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actual investment allowed amortized amount appeal to productive appreciation in land assume basis of rates bonds capital cent charges comparative market value comparative method determined doctrine earn economic efficiency elimination enterprise equal opportunity existing expenditures expense levels expenses of production fact fair return fair value ginal going value income increase inheritance inheritance tax institutions intensive margin interest investment theory investor judicial review land value level of expenses market value theory ment method natural monopoly necessary normal depreciation operating expenses opportunity cost original cost ownership personal distribution personal productivity plant point of view police power portunity position present value principles private property problem productive power public ownership Public Service Corporations public utility Railroad railway business rate of return reasonable reproducing result secure society sort sumer surplus theory of fair tion traffic unfair unit University of Wisconsin Valuation of Public wealth Wisconsin
Page 91 - What the company is entitled to demand, in order that it may have just compensation, is a fair return upon the reasonable value of the property at the time it is being used for the public.
Page 81 - It is insisted, however, that the owner of property is entitled to a reasonable compensation for its use, even though it be clothed with a public interest, and that what is reasonable is a judicial and not a legislative question. As has already been shown, the practice has been otherwise.
Page 91 - And, in order to ascertain that value, the original cost of construction, the amount expended in permanent improvements, the amount and market value of its bonds and stock, the present as compared with the original cost of construction, the probable earning capacity of the property under particular rates prescribed by statute, and the sum required to meet operating expenses, are all matters for consideration and are to be given such weight as may be just and right in each case.
Page 99 - Such compensation must depend greatly upon circumstances and locality; among other things, the amount of risk in the business is a most important factor, as well as the locality where the business is conducted and the rate expected and usually realized there upon investments of a somewhat similar nature with regard to the risk attending them. There may be other matters which in some. cases might also be properly taken into account in determining the rate which an investor might properly expect or...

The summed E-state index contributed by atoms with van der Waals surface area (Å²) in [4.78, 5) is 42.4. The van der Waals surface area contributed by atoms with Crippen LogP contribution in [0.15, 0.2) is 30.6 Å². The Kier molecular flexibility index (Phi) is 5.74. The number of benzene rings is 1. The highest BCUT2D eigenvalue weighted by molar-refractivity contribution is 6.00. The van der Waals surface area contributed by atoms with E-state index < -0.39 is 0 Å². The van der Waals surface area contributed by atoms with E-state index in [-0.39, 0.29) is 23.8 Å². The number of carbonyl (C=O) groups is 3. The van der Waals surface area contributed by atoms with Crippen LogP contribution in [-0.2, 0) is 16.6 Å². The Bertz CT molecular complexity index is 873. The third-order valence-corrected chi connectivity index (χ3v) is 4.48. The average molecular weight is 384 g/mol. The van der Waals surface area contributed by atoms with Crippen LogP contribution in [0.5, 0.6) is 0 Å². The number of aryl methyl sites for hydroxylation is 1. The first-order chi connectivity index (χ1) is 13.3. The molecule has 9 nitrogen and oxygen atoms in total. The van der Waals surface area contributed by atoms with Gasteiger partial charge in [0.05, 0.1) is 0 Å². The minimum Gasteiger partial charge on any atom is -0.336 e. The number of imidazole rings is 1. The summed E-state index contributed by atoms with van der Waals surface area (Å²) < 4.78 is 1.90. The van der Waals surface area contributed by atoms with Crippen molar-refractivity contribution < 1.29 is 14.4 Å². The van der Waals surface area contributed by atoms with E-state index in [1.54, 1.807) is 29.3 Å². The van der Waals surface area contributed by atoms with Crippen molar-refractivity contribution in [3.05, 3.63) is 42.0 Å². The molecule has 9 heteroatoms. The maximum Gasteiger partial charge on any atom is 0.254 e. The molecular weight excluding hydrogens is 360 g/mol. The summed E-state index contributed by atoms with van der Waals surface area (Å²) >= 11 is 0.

Page 92 - It is clear that in ascertaining the present value we are not limited to the consideration of the amount of the actual investment. If that has been reckless or improvident, losses may be sustained which the community does not underwrite.
Page 100 - The company would certainly have no ground of complaint if it were allowed a value for these lands equal to the fair average market value of similar land in the vicinity, without additions by the use of multipliers, or otherwise, to cover hypothetical outlays. The allowances made below for a conjectural cost of acquisition and consequential damages must be disapproved ; and, in this view, we also think it was error to add to the amount taken as the present value of the lands the further sums, calculated...
Page 98 - ... and we concur with the court below in holding that the value of the property is to be determined as of the time when the inquiry is made regarding the rates. If the property which legally enters into the consideration of the question of rates has increased in value since it was acquired, the company is entitled to the benefit of such increase.
Page 99 - The less risk, the less right to any unusual returns upon the investments. One who invests his money in a business of a somewhat hazardous character is very properly held to have the right to a larger return, without legislative interference, than can be obtained from an investment in government bonds or other perfectly safe security.
Page 91 - The ascertainment of that value is not controlled by artificial rules. It is not a matter of formulas, but there must be a reasonable judgment, having its basis in a proper consideration of all relevant facts.
Page 99 - There is no particular rate of compensation which must in all cases and in all parts of the country be regarded as sufficient for capital invested in business enterprises. Such compensation must depend greatly upon circumstances and locality ; among other things, the amount of risk in the business is a most important factor, as well as the locality where the business is conducted and the rate expected and usually realized there upon investments of a somewhat similar nature with regard to the risk...